Some who lost their children in the war on drugs were heartened by the news that their communication with the International Criminal Court (ICC) is progressing.
Normita Lopez is still dreaming of her son Djastin, 4 years after he was killed.
“Nasa jeep kami, sumakay kami ng isa kong anak. Ako, tapos siya kasunod namin. Umakap siya sa akin. Sabi niya, ‘Ma, thank you ha. Kasi hindi mo ako pinababayaan. Kahit wala na ako, hindi mo ako pinababayaan. Mahal na mahal kita, Ma’,” Djastin allegedly said in the dream.
The 25 -year -old Djastin was killed in Tondo, Manila, in May 2017. Djastin allegedly resisted, but the two police reports say differently.
On Monday, then-ICC prosecutor Fatou Bensouda announced that his office had asked him to fully investigate the Philippines’ killings after a three-and-a-half-year preliminary examination.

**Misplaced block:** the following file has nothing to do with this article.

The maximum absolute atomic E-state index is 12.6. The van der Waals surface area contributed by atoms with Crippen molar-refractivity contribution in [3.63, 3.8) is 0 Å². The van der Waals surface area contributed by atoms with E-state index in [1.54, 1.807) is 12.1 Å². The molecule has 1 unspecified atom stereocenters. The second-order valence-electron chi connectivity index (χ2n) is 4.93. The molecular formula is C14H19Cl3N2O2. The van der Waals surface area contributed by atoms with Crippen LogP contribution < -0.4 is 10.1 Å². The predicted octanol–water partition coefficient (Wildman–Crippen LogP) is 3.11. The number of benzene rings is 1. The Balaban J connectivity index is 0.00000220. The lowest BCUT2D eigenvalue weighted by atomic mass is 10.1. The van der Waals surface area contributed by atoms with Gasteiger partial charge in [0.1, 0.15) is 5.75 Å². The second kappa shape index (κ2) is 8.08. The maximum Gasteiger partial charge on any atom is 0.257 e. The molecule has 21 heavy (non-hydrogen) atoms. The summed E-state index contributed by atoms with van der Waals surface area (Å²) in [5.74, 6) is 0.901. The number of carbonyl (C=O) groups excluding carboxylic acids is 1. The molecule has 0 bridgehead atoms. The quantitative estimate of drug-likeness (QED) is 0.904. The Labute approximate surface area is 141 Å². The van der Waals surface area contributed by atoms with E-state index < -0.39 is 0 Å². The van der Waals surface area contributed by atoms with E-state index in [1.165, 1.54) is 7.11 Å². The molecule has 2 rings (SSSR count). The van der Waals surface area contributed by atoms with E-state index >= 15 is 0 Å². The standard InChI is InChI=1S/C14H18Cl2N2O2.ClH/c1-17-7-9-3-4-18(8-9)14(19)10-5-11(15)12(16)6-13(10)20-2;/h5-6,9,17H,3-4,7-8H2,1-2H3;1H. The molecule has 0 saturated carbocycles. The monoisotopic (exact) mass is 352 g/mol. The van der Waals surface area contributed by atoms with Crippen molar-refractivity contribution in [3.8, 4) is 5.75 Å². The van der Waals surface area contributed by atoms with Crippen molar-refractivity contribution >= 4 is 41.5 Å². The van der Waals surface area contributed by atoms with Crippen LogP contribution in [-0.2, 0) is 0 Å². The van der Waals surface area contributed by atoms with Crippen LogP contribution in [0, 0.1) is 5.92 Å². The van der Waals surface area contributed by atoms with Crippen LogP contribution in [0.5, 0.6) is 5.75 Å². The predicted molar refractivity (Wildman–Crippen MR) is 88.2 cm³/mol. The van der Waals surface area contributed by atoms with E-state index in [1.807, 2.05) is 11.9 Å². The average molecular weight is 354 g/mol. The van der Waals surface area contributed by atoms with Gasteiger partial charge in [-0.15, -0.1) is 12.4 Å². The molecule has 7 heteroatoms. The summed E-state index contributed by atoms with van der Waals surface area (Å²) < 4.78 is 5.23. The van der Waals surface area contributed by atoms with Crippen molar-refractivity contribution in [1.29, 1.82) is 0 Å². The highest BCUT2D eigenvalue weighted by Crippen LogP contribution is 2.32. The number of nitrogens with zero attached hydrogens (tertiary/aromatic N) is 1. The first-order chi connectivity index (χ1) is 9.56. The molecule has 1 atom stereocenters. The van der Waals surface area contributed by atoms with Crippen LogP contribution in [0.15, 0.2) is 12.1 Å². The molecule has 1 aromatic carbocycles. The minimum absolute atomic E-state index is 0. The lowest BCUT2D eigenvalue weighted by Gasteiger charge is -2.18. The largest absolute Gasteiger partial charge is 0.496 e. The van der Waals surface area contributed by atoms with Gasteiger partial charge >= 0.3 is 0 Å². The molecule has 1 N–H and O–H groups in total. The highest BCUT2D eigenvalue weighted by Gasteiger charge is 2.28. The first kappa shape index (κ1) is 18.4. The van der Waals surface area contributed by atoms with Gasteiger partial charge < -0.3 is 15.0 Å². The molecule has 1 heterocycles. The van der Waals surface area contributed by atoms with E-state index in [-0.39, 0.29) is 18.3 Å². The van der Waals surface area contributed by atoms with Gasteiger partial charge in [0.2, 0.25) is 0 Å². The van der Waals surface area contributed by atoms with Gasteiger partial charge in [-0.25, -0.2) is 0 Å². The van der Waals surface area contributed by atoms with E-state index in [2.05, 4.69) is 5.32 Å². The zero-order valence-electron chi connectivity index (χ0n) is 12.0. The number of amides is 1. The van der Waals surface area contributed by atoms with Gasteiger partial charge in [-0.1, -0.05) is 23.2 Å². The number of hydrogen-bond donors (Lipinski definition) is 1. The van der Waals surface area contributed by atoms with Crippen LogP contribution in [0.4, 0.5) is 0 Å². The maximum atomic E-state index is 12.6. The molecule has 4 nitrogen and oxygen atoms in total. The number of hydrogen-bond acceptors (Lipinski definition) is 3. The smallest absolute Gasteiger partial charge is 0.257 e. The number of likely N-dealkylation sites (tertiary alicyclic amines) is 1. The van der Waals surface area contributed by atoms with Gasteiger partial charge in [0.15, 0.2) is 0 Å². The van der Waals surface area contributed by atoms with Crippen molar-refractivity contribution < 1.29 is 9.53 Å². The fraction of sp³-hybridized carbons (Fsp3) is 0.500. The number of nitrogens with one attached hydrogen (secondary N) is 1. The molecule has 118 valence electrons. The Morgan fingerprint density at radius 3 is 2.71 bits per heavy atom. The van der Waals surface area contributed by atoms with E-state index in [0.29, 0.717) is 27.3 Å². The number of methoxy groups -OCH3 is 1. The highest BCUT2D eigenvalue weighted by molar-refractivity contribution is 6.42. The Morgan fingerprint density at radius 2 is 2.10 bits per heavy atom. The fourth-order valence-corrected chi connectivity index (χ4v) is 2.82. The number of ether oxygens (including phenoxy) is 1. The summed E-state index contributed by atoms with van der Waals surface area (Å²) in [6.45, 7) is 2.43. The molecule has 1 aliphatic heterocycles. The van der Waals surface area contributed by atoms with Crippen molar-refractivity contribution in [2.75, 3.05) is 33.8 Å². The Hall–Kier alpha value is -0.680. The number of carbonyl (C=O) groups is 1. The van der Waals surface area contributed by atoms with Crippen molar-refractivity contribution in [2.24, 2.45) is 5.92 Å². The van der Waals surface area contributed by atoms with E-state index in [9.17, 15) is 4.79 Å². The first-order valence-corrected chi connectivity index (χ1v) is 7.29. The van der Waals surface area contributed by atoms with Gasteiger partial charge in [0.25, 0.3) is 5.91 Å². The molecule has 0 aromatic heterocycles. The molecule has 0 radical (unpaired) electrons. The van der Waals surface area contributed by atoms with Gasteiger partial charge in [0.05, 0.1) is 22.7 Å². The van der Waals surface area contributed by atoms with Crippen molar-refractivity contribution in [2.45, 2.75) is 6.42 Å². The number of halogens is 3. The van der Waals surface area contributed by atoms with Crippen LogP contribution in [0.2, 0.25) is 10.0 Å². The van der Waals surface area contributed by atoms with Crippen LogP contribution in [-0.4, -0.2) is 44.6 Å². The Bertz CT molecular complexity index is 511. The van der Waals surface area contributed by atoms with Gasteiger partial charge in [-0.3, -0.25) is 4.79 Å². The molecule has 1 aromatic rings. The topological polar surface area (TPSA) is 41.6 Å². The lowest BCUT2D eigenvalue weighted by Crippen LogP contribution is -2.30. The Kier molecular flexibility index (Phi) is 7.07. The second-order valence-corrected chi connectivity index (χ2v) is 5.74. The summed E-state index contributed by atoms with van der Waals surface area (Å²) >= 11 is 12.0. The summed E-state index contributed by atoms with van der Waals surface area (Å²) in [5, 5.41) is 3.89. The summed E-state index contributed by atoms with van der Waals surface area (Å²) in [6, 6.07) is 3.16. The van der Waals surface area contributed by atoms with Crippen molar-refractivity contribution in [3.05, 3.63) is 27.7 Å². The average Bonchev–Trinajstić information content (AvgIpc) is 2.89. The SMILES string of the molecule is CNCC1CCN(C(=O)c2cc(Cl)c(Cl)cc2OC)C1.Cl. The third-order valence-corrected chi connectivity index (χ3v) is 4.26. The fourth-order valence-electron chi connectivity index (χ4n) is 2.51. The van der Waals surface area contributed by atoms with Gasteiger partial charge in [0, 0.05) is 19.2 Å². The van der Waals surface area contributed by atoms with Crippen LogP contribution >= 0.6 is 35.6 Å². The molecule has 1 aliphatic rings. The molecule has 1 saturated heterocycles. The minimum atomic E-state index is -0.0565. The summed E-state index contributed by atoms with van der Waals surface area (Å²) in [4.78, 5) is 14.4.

This is based on the ICC prosecutor’s analysis of media reports, communications, and other information gathered by his office.
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But Presidential Spokesperson Harry Roque is skeptical of the outcome of the investigation because most of Bensouda’s evidence comes from media reports that can be considered hearsay or just hearsay in court.
“I counted, and about 85 percent of the sources cited by the prosecutor in this preliminary examination report came from media… You know that media sources are considered hearsay. You need to present people with actual personal knowledge of events, particularly criminal liability, which is proof beyond reasonable doubt,” said Roque.
Roque further stressed that the ICC could not expect cooperation from the Philippines, which Amnesty International secretary-general and former UN special rapporteur Agnes Callamard is not worried about.
“Considering that so far, the government is refusing to cooperate, the investigation is gonna take place outside the Philippines, so it’s not gonna be a straightforward investigation. The ICC has a lot of experience doing so, so I’m not worried about that,” he said.